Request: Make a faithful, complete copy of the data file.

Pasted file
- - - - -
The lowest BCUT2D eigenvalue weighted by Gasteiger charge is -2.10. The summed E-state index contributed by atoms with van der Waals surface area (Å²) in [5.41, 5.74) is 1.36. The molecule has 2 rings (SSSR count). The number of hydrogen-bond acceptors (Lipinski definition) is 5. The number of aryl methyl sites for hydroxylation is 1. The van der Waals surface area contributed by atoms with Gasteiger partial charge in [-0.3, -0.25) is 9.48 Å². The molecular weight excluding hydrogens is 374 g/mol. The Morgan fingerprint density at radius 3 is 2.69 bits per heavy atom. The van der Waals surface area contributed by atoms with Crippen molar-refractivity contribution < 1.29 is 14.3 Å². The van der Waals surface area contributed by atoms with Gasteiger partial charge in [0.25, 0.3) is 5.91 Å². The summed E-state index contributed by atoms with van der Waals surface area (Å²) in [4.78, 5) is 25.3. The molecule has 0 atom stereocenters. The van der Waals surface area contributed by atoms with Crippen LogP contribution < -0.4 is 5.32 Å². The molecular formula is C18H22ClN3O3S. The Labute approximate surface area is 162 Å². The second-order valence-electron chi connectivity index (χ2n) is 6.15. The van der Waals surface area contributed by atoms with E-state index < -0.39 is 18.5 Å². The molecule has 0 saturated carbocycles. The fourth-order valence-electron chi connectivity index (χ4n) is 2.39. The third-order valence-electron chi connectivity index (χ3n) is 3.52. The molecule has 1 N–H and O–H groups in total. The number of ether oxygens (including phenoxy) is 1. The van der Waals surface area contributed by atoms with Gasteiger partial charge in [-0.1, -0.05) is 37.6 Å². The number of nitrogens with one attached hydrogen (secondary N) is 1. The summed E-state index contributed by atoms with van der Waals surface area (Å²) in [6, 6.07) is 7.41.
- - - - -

The lowest BCUT2D eigenvalue weighted by Gasteiger charge is -2.10. The summed E-state index contributed by atoms with van der Waals surface area (Å²) in [5.41, 5.74) is 1.36. The molecule has 2 rings (SSSR count). The number of hydrogen-bond acceptors (Lipinski definition) is 5. The number of aryl methyl sites for hydroxylation is 1. The van der Waals surface area contributed by atoms with Gasteiger partial charge in [-0.3, -0.25) is 9.48 Å². The molecular weight excluding hydrogens is 374 g/mol. The Morgan fingerprint density at radius 3 is 2.69 bits per heavy atom. The van der Waals surface area contributed by atoms with Crippen molar-refractivity contribution < 1.29 is 14.3 Å². The van der Waals surface area contributed by atoms with Gasteiger partial charge in [0.25, 0.3) is 5.91 Å². The summed E-state index contributed by atoms with van der Waals surface area (Å²) in [4.78, 5) is 25.3. The molecule has 0 atom stereocenters. The van der Waals surface area contributed by atoms with Crippen LogP contribution < -0.4 is 5.32 Å². The molecular formula is C18H22ClN3O3S. The Labute approximate surface area is 162 Å². The second-order valence-electron chi connectivity index (χ2n) is 6.15. The van der Waals surface area contributed by atoms with E-state index < -0.39 is 18.5 Å². The molecule has 0 saturated carbocycles. The fourth-order valence-electron chi connectivity index (χ4n) is 2.39. The third-order valence-electron chi connectivity index (χ3n) is 3.52. The molecule has 1 N–H and O–H groups in total. The number of ether oxygens (including phenoxy) is 1. The van der Waals surface area contributed by atoms with Gasteiger partial charge in [-0.1, -0.05) is 37.6 Å². The number of nitrogens with one attached hydrogen (secondary N) is 1. The summed E-state index contributed by atoms with van der Waals surface area (Å²) in [6, 6.07) is 7.41.